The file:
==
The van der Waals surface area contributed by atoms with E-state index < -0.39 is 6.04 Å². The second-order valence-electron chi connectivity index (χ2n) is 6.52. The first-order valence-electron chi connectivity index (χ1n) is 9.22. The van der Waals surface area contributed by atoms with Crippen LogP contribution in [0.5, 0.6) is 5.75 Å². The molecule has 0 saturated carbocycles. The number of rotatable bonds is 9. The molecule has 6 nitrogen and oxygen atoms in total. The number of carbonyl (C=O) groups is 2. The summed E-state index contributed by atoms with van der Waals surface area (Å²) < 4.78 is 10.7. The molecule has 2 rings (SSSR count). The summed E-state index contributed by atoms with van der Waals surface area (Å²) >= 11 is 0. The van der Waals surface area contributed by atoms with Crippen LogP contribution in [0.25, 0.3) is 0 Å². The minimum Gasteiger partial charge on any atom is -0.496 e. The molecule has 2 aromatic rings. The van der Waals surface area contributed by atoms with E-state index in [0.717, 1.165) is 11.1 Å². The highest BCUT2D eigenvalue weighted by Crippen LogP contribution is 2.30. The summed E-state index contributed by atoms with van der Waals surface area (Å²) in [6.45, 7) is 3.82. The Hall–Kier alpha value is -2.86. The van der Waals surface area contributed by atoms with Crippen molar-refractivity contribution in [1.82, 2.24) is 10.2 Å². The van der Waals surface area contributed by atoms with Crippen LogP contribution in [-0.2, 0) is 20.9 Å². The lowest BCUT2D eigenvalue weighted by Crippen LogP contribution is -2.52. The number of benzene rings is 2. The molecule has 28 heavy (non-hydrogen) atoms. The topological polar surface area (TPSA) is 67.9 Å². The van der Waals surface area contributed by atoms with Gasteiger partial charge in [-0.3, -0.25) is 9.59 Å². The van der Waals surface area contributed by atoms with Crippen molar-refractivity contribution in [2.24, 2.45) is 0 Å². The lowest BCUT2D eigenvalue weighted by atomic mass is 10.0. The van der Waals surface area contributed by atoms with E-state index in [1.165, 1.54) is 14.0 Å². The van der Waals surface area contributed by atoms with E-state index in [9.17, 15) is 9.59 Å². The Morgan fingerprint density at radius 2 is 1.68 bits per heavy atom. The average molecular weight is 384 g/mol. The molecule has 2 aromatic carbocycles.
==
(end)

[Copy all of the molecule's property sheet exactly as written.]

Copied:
The van der Waals surface area contributed by atoms with E-state index < -0.39 is 6.04 Å². The second-order valence-electron chi connectivity index (χ2n) is 6.52. The first-order valence-electron chi connectivity index (χ1n) is 9.22. The van der Waals surface area contributed by atoms with Crippen LogP contribution in [0.5, 0.6) is 5.75 Å². The molecule has 0 saturated carbocycles. The number of rotatable bonds is 9. The molecule has 6 nitrogen and oxygen atoms in total. The number of carbonyl (C=O) groups is 2. The summed E-state index contributed by atoms with van der Waals surface area (Å²) < 4.78 is 10.7. The molecule has 2 rings (SSSR count). The summed E-state index contributed by atoms with van der Waals surface area (Å²) >= 11 is 0. The van der Waals surface area contributed by atoms with Crippen LogP contribution in [0.25, 0.3) is 0 Å². The minimum Gasteiger partial charge on any atom is -0.496 e. The molecule has 2 aromatic rings. The van der Waals surface area contributed by atoms with E-state index in [0.717, 1.165) is 11.1 Å². The highest BCUT2D eigenvalue weighted by Crippen LogP contribution is 2.30. The summed E-state index contributed by atoms with van der Waals surface area (Å²) in [6.45, 7) is 3.82. The Hall–Kier alpha value is -2.86. The van der Waals surface area contributed by atoms with Crippen molar-refractivity contribution in [1.82, 2.24) is 10.2 Å². The van der Waals surface area contributed by atoms with Crippen LogP contribution in [-0.2, 0) is 20.9 Å². The lowest BCUT2D eigenvalue weighted by Crippen LogP contribution is -2.52. The number of benzene rings is 2. The molecule has 28 heavy (non-hydrogen) atoms. The topological polar surface area (TPSA) is 67.9 Å². The van der Waals surface area contributed by atoms with Gasteiger partial charge in [-0.3, -0.25) is 9.59 Å². The van der Waals surface area contributed by atoms with Crippen molar-refractivity contribution in [2.24, 2.45) is 0 Å². The lowest BCUT2D eigenvalue weighted by atomic mass is 10.0. The van der Waals surface area contributed by atoms with E-state index in [1.165, 1.54) is 14.0 Å². The van der Waals surface area contributed by atoms with E-state index in [9.17, 15) is 9.59 Å². The Morgan fingerprint density at radius 2 is 1.68 bits per heavy atom. The average molecular weight is 384 g/mol. The molecule has 2 aromatic carbocycles.